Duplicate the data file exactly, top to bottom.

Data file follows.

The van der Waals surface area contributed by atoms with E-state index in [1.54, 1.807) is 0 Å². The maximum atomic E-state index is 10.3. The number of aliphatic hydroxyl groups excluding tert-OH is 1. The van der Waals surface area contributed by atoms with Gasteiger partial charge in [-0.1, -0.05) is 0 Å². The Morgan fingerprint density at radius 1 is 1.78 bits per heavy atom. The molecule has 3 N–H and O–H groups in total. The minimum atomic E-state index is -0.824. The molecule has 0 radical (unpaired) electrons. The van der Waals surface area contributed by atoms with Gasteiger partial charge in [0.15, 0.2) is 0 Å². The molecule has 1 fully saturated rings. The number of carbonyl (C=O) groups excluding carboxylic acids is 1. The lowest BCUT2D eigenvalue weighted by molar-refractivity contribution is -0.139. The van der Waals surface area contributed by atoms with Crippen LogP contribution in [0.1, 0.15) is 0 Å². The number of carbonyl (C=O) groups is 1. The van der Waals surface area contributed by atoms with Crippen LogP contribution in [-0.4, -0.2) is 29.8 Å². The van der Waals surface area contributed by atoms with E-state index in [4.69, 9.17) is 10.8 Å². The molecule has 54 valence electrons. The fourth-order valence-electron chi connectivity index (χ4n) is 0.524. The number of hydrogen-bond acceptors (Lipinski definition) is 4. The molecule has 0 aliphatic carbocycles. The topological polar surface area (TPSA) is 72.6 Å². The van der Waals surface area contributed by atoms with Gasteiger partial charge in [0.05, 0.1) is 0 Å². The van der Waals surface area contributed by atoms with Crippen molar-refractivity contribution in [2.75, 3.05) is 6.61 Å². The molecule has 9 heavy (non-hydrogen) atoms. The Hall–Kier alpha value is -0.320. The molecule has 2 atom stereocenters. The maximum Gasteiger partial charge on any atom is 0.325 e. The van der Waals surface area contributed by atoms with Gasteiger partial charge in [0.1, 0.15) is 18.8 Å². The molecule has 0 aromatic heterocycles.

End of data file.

The van der Waals surface area contributed by atoms with E-state index in [1.54, 1.807) is 0 Å². The maximum atomic E-state index is 10.3. The number of aliphatic hydroxyl groups excluding tert-OH is 1. The van der Waals surface area contributed by atoms with Gasteiger partial charge in [-0.1, -0.05) is 0 Å². The Morgan fingerprint density at radius 1 is 1.78 bits per heavy atom. The molecule has 3 N–H and O–H groups in total. The minimum atomic E-state index is -0.824. The molecule has 0 radical (unpaired) electrons. The van der Waals surface area contributed by atoms with Gasteiger partial charge in [0.15, 0.2) is 0 Å². The molecule has 1 fully saturated rings. The number of carbonyl (C=O) groups excluding carboxylic acids is 1. The lowest BCUT2D eigenvalue weighted by molar-refractivity contribution is -0.139. The van der Waals surface area contributed by atoms with Crippen LogP contribution in [0.1, 0.15) is 0 Å². The number of carbonyl (C=O) groups is 1. The van der Waals surface area contributed by atoms with Crippen LogP contribution in [-0.4, -0.2) is 29.8 Å². The van der Waals surface area contributed by atoms with E-state index in [4.69, 9.17) is 10.8 Å². The molecule has 54 valence electrons. The fourth-order valence-electron chi connectivity index (χ4n) is 0.524. The number of hydrogen-bond acceptors (Lipinski definition) is 4. The molecule has 0 aliphatic carbocycles. The topological polar surface area (TPSA) is 72.6 Å². The van der Waals surface area contributed by atoms with Gasteiger partial charge in [0.05, 0.1) is 0 Å². The van der Waals surface area contributed by atoms with Crippen molar-refractivity contribution in [2.75, 3.05) is 6.61 Å². The molecule has 9 heavy (non-hydrogen) atoms. The Hall–Kier alpha value is -0.320. The molecule has 2 atom stereocenters. The maximum Gasteiger partial charge on any atom is 0.325 e. The van der Waals surface area contributed by atoms with Gasteiger partial charge in [0.1, 0.15) is 18.8 Å². The molecule has 0 aromatic heterocycles.